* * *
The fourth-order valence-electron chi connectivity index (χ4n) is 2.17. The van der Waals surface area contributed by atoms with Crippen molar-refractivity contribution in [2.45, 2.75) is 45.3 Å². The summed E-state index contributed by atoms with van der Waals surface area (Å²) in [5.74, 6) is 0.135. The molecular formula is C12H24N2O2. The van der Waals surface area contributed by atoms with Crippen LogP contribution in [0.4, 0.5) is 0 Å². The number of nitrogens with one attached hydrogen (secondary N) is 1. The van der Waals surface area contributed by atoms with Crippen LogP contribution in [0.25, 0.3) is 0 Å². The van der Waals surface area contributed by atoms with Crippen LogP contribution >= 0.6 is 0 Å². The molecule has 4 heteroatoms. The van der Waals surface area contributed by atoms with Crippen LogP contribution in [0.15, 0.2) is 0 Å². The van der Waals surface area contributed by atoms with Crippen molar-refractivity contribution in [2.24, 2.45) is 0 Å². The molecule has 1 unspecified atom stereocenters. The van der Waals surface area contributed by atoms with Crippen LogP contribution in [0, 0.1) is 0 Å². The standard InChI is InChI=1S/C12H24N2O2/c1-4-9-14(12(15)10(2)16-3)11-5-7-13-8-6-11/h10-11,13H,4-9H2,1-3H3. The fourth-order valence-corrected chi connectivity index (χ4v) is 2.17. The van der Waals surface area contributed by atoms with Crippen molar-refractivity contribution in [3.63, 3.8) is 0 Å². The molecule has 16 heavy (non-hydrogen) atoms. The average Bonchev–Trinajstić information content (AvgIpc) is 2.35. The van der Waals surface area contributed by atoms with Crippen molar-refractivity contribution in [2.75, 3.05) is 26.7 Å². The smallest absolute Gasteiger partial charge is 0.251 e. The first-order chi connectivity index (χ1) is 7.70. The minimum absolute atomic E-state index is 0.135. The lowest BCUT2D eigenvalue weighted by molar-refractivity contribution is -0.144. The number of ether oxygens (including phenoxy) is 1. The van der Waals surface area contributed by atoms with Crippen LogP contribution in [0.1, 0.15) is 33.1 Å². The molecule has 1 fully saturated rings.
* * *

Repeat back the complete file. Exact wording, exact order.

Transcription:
The fourth-order valence-electron chi connectivity index (χ4n) is 2.17. The van der Waals surface area contributed by atoms with Crippen molar-refractivity contribution in [2.45, 2.75) is 45.3 Å². The summed E-state index contributed by atoms with van der Waals surface area (Å²) in [5.74, 6) is 0.135. The molecular formula is C12H24N2O2. The van der Waals surface area contributed by atoms with Crippen LogP contribution in [0.4, 0.5) is 0 Å². The number of nitrogens with one attached hydrogen (secondary N) is 1. The van der Waals surface area contributed by atoms with Crippen LogP contribution in [0.25, 0.3) is 0 Å². The van der Waals surface area contributed by atoms with Crippen LogP contribution >= 0.6 is 0 Å². The molecule has 4 heteroatoms. The van der Waals surface area contributed by atoms with Crippen LogP contribution in [0.15, 0.2) is 0 Å². The van der Waals surface area contributed by atoms with Crippen molar-refractivity contribution in [2.24, 2.45) is 0 Å². The molecule has 1 unspecified atom stereocenters. The van der Waals surface area contributed by atoms with Crippen LogP contribution in [0, 0.1) is 0 Å². The standard InChI is InChI=1S/C12H24N2O2/c1-4-9-14(12(15)10(2)16-3)11-5-7-13-8-6-11/h10-11,13H,4-9H2,1-3H3. The fourth-order valence-corrected chi connectivity index (χ4v) is 2.17. The van der Waals surface area contributed by atoms with Crippen molar-refractivity contribution in [3.63, 3.8) is 0 Å². The molecule has 16 heavy (non-hydrogen) atoms. The average Bonchev–Trinajstić information content (AvgIpc) is 2.35. The van der Waals surface area contributed by atoms with Crippen molar-refractivity contribution in [2.75, 3.05) is 26.7 Å². The smallest absolute Gasteiger partial charge is 0.251 e. The first-order chi connectivity index (χ1) is 7.70. The minimum absolute atomic E-state index is 0.135. The lowest BCUT2D eigenvalue weighted by molar-refractivity contribution is -0.144. The number of ether oxygens (including phenoxy) is 1. The van der Waals surface area contributed by atoms with Crippen LogP contribution in [0.1, 0.15) is 33.1 Å². The molecule has 1 fully saturated rings.